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Sunil Upasana hails from Kerala (India) and has been a Bengalurean for 13 years. He has had a deep yearning to understand the profound philosophy that underlies Hinduism Read More.
In social media debates (most of them are low rate discussions), it is often argued that Asuras, mentioned in Indian religious literatures, are actually Dravidians. The inherent argument is that, Devas are north indians and Asuras are South Indians. The perpetuers of this theory are, as evident, trying to divide north and South India, using ancient scriptures. This tactic is first employed by colonial ‘scholars’ in eighteenth and ninteenth century. Now tgose who are under colonial influence, still, releats this old, outdated childish argument. In fact, if we studied Rigveda, we can understand that Devas and Asuras are people lived in the same geography and the classification has its base in the character of the respective group.
The words, ‘deva’ and ‘asura’ are mentioned for the first time in the Rigveda. Rigveda is composed around 3000 BC minimum. This date is fixed using astronomical and hydrological data. (For more details please read – The Lost River: On the Trail of Saraswati, Michel Danino). If we read Rigveda from historical viewpoint, we will get lots of data about the classification of Deva and Asura. (There are arguments that Deva – Asura classification, actually, came to India from outside. But such arguments are baseless as there is no data, prior to Rigveda, to substantiate this claim).
From Rigveda, it is very clear that, Devas and Asuras are two sections of same branch of people. And this classification is done on the basis of differences in the belief and ritual performance.
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The king of Devas, in Rigveda, is Varuna, and Varuna is an Asura, Asuric god. (Some of you may think that Indra is the King of gods. But it is not true. Indra is the king of gods in Puranas, not in Rigveda). Quoting some lines below that shows that Varuna is an Asura and Asuric god.
“With bending down, oblations, sacrifices, O Varuna, we deprecate thine anger:
Wise Asura, thou King of wide dominion, loosens the bonds of sins by us committed.”
(Two hymns mentioning Varuna (also Mitra) as an Asura follows. Varuna and Mitra usually invokes in conjuction. Both are prominent gods in Avesta, Iranian book. Iranians are another Aryan stock, in fact, Asuras).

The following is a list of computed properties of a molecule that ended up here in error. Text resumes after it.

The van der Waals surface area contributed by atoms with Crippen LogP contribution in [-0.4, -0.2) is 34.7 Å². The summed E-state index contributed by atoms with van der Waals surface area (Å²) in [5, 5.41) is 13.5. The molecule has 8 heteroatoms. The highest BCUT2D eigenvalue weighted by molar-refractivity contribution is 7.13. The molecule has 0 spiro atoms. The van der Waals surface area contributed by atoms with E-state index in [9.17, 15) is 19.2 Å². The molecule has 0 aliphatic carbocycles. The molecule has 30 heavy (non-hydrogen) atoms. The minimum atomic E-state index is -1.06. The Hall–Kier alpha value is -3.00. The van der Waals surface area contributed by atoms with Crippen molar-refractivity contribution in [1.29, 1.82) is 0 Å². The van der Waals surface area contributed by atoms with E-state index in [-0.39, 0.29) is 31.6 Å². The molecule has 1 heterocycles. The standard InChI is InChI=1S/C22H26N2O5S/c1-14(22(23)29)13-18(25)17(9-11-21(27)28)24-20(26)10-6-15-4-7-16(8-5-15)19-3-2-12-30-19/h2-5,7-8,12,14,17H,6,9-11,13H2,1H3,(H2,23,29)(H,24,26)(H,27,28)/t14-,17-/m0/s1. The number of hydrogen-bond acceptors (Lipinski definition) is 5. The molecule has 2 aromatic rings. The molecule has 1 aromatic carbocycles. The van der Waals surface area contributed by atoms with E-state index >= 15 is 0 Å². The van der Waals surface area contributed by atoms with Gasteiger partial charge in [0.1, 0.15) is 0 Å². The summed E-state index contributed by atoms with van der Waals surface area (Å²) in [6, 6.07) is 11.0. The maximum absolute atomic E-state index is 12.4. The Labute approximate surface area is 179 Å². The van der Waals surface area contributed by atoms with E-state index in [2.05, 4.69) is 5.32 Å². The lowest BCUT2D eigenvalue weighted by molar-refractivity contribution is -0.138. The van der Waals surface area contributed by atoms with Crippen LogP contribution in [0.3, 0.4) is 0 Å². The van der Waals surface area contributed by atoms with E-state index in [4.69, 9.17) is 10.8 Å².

“With hymns I call you, when the Sun hath risen, Mitra, and Varuna whose thoughts are holy,
Whose Power Divine, supreme and everlasting, comes with good heed at each man’s supplication?
For they are Asuras of Gods, the friendly make, both of you, our lands exceeding fruitful.
May we obtain you, Varuna and Mitra, wherever Heaven and Earth and days may bless us.
(Rg-Veda: 07-065-1 & 2)
“Great Varuna and Mitra, Gods, Asuras and imperial Lords,
True to Eternal Law proclaim the high decree”
(All verses are from the Rigveda translation by Griffith).
Things are very clear now. Rigveda, the sacred scripture of Hindus, places Asuras and Asuric gods (Varuna, Mitra) in a high position. One more evidence to substantiate this, as follows:-
In Bhagavat Gita, Sri Krishna emphatically states that ‘Among Rishis, I am Brighu’. Brighu is a prominent Rishi from the Brighu clan of Rigveda. His another name is ‘Shukracharya’. He is the pioneer among Rishis and the main Acharya of Asuras. Only Shukracharya knew the Mrutha-Sanjeevani-Mantra. So when Vishnu, one among the Hindu Trimurtis, comments about the Achatya of Asuras in such a higher style, then the thing that is clear there is that, Devas and Asuras are closely related and even among some rivalries between them, there existed brotherhood among them.
Some people points that, Mahabali was sent to underground by the Vamana (Mahavishnu), and it is an example of the tension between North and South India. This argument is no less than farcical. Because Puranic stories do mentions that Vamana gave back all of the wealth and kingdom to Mahabali.
It is because of the pure ignorance about the link between Rigveda and the Zent Avesta (Holy religious text of Parsis of Iran) that the people are tying Asuras wit South Indians. The term Asura has its origin in Rigveda. SO any inquiry about ‘Asura’ should start in the Rigveda only. If we can point to any communities as Asuras, it is Parsis only. In Zend Avesta, Parsis eulogize Ahuramazda (Asura-mazda), while Devas are villains in the same text.
Asuras are frequently mentioned in Ramahayana and Purans because those texts were dated closely to Rigveda. But in Mahabharata, which is of a later date, mentions about Asuras are not frequent.
Featured Image Credit: – https://www.heritageinstitute.com/zoroastrianism/aryans/religion.htm